As Jesus opened His famous Sermon on the Mount (Matthew 5:3–12), He described a series of blessings granted to true servants of God, along with corresponding rewards they will experience in the kingdom of heaven. These blessings, known as the Beatitudes, formed part of Christ’s intensive discipleship training for His chosen apostles. In the eighth beatitude, Jesus declared, “Blessed are those who are persecuted for righteousness’ sake, for theirs is the kingdom of heaven” (Matthew 5:10, ESV).
The word blessed was a familiar term for Jesus’ first-century audience. Rather than a fleeting happiness dependent on current circumstances, the blessedness that Jesus spoke of is deep, abiding, unshakable joy rooted in the assurance of God’s blessing, both in the present and in the future. Life in our Lord’s kingdom is one of profound joy and inner well-being that no person and no circumstance can take away.
The persons labeled “blessed” by Jesus represent a counterculture exhibiting values not typically welcomed by people of the world at large. All the Beatitudes demonstrate God’s reversal of the world’s values, but perhaps none so markedly as this eighth one. How can being persecuted be “blessed”? Persecution is never pleasant but involves suffering and often severe pain. The key is Jesus’ qualification that the blessed persecution comes “for righteousness’ sake.”
Some people suffer for doing evil, but that is punishment, not persecution. And some are persecuted for reasons unrelated to righteousness. But Jesus wasn’t offering a general blessing to all victims of persecution for any cause. No, He offered it only to those who were persecuted for actively pursuing the kingdom of righteousness and because of their faith in Jesus Christ (Matthew 5:11). Peter put it this way: “If you suffer for doing good and you endure it, this is commendable before God” (1 Peter 2:20).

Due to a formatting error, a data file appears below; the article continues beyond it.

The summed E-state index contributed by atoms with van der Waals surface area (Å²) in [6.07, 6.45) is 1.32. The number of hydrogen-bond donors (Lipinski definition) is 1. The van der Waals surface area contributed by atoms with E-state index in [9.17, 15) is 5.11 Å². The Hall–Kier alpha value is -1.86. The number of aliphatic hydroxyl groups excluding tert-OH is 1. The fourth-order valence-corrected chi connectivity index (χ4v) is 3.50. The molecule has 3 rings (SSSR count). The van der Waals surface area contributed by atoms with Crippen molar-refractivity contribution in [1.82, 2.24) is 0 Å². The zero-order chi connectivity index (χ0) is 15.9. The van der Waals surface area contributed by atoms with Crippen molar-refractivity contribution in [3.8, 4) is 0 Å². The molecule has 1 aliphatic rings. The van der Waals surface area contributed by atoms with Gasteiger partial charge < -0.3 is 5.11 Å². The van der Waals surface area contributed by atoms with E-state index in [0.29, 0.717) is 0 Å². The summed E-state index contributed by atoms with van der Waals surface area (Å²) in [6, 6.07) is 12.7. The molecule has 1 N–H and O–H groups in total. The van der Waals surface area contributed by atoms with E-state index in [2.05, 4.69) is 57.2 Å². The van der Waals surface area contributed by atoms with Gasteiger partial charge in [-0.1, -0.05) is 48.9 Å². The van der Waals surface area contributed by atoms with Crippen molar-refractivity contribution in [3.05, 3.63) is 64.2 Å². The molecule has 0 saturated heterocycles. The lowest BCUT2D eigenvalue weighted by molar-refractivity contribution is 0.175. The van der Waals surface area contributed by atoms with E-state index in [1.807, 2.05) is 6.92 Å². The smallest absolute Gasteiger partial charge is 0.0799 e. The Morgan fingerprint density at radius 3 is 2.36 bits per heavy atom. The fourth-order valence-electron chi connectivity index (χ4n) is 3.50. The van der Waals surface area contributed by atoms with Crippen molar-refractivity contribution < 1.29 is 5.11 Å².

Righteousness means more than just “being a good person.” It refers to a complete orientation of life toward God and His will. This kind of righteousness is highly visible: “You are the light of the world. A town built on a hill cannot be hidden. Neither do people light a lamp and put it under a bowl. Instead they put it on its stand, and it gives light to everyone in the house. In the same way, let your light shine before others, that they may see your good deeds and glorify your Father in heaven” (Matthew 5:14–16).
To endure persecution for the sake of righteousness requires uncompromising faithfulness to God despite every threat and pressure. The Old Testament prophets were considered heroes for facing this kind of abuse (Matthew 5:12; see also 2 Chronicles 36:16; Acts 7:51–53; James 5:10). Both the prophets of old and New Testament saints serve the same cause (the advancement of the kingdom of God) and the same King (Jesus Christ). Jesus promised that both would suffer mistreatment, but both would also receive inexpressible rewards in heaven.
In this eighth beatitude, Jesus expanded the “blessed are those” formula to add “rejoice and be glad” (Matthew 5:11–12). Rather than feeling discouraged, dismayed, enraged, or depressed, believers who find themselves persecuted for openly living for Christ and His kingdom have good reason to rejoice and be glad—for their reward in heaven is great. Our Lord offered this potent dose of hope and encouragement to those whose tenacious and brilliant pursuit of righteousness makes the enemies of God’s kingdom try to thwart and extinguish it.
True believers in Christ are righteous in God’s eyes (Romans 3:21–22; 2 Corinthians 5:21; Philippians 1:11). Our confession of faith in Jesus Christ and the moral way we live our lives prove to be offensive to the world, resulting in persecution for righteousness’ sake. Jesus faced persecution and was hated by the world, and so will all those who belong to Christ and boldly live for Him: “If you belonged to the world, it would love you as its own. As it is, you do not belong to the world, but I have chosen you out of the world. That is why the world hates you” (John 15:19).